I’ve always said that what made me an effective intelligence officer for the Catholic Student Councils was that I knew for a fact that the “other side” – meaning the radical student/youth organizations – plays dirty.
It’s not actually as… negative as it sounds, since we’re talking about moral relativism here: for them, everything was justifiable if it advanced Joma’s revolution. Nothing was exactly “wrong” for them if it advanced their agenda. We Catholic SC leaders just happened to operate under a different set of rules.
But then, that’s where the problem arises.
Henry Kissinger’s book, Diplomacy, is truly teaching me a lot. True, I already knew that there was a high level of relativism in the realm of political action, but its fascinating to see it happen on the level of historical figures. Because, this way, it drives the point home: the person you are negotiating with in good faith might not be dealing with you in the same terms.
Take for example all those concessions and negotiations with the North Vietnamese. The Americans – as portrayed by Kissinger – were giving so many concessions on the basis of building a level of confidence between them and the communists. The Americans were acting and negotiating on the basis of resolving an issue not only through force of arms, but through the redress of what to them are the outstanding issues of the Vietnam War.
But as Kissinger pointed out, the North Vietnamese were operating on the premise that nothing short of conquest of the South, the imposition of communism throughout the whole of Vietnam, was the goal. There would be no compromise, no peace, no concession. As Kissinger said, Hanoi was happy to pocket everything that Washington gave, but never gave back. That the United States continued this line of engagement for four Presidents astounds me.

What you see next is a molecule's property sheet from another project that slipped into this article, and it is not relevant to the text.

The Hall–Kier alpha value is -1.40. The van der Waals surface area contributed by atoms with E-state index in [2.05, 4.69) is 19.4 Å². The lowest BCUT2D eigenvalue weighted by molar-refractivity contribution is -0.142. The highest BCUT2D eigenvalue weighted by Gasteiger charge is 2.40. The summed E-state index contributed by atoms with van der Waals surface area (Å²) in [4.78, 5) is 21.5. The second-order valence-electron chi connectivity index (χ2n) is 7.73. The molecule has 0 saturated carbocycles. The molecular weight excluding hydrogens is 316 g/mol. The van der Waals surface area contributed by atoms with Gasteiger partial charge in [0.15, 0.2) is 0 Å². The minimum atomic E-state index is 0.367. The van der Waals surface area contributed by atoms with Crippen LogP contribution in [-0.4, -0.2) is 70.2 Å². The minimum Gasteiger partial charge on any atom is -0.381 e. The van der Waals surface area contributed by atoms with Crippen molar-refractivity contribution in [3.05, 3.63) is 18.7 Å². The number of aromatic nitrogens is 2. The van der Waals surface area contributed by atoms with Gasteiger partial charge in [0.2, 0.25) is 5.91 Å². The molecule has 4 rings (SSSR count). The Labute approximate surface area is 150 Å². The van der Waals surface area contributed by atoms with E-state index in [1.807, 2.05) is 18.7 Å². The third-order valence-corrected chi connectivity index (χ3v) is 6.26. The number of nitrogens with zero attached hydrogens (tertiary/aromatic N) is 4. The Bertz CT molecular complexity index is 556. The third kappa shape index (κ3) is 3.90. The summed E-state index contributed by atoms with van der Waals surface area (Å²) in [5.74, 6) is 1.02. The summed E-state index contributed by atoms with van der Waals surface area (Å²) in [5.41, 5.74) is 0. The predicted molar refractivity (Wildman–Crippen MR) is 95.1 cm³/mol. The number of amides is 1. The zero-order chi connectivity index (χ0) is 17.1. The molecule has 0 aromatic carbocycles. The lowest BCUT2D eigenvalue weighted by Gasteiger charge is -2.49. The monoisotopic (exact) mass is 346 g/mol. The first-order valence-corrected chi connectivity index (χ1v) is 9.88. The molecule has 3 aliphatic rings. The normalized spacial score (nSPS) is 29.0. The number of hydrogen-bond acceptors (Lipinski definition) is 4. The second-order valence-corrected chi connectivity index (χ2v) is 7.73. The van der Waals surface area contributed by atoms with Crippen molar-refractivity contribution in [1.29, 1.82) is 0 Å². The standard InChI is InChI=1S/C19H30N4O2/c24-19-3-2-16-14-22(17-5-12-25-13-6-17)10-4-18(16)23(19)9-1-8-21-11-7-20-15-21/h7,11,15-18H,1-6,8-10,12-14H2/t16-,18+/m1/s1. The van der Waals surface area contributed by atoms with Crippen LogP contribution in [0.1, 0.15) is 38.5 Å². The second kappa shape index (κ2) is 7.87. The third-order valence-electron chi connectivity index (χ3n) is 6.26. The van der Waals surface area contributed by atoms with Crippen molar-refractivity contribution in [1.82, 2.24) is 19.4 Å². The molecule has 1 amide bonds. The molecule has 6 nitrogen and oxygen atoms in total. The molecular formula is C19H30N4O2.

This is but one illustration on how important it is to know the context of the person(s) your dealing with. Some say that the reason why Gandhi’s style of revolution worked was that he was dealing with the British and their long tradition of liberal democracy; Imperialists as they British were, they do regard themselves as democratic, God-fearing creatures. It is a very interesting thought experiment to substitute, say, the Nazis to the equation and see how even a non-violent protest fares against history’s worst authoritarians.
I saw on the banner of PDI that the AFP is considering a long ceasefire – three years! – with the CPP. Given this, I am seriously thinking of sending the Chief of Staff and his Commander-in-Chief a copy of Kissinger’s Diplomacy so that they remember context, and who it is their dealing with.
Peace talks are wonderful things, I would concede. Woodrow Wilson’s ideals for a peace that allows even the defeated to keep a large measure of dignity is a very ideal outcome. But, again, this is falling into the trap of regarding one’s antagonists as beings who think the same way as you do. They don’t. There is a world of difference between a communist, especially one who has gone up a mountain, and a liberal democrat. The value systems are just too different to reconcile, especially since the former is all-too-willing to kill you if you won’t agree to their ideology.
Again, I’m not saying peace talks shouldn’t be pursued; they should, in fact. All I’m saying is that there’s a danger to thinking that people who have pursued an ideological rebellion for nearly four decades, who were not above culling their own ranks in order to maintain ideological purity, would suddenly begin thinking the same way as we do.
There must be no illusions here: the CPP–NPA–NDF has as its goal the supplanting of all our liberal democratic traditions and institutions with the monochromatic systems and beliefs of communism. The communists have said time and again that they are willing to do everything – everything! – to see this goal achieved.
The AFP and our national leaders must never forget this fact, even if our civil society leaders seem to have done so.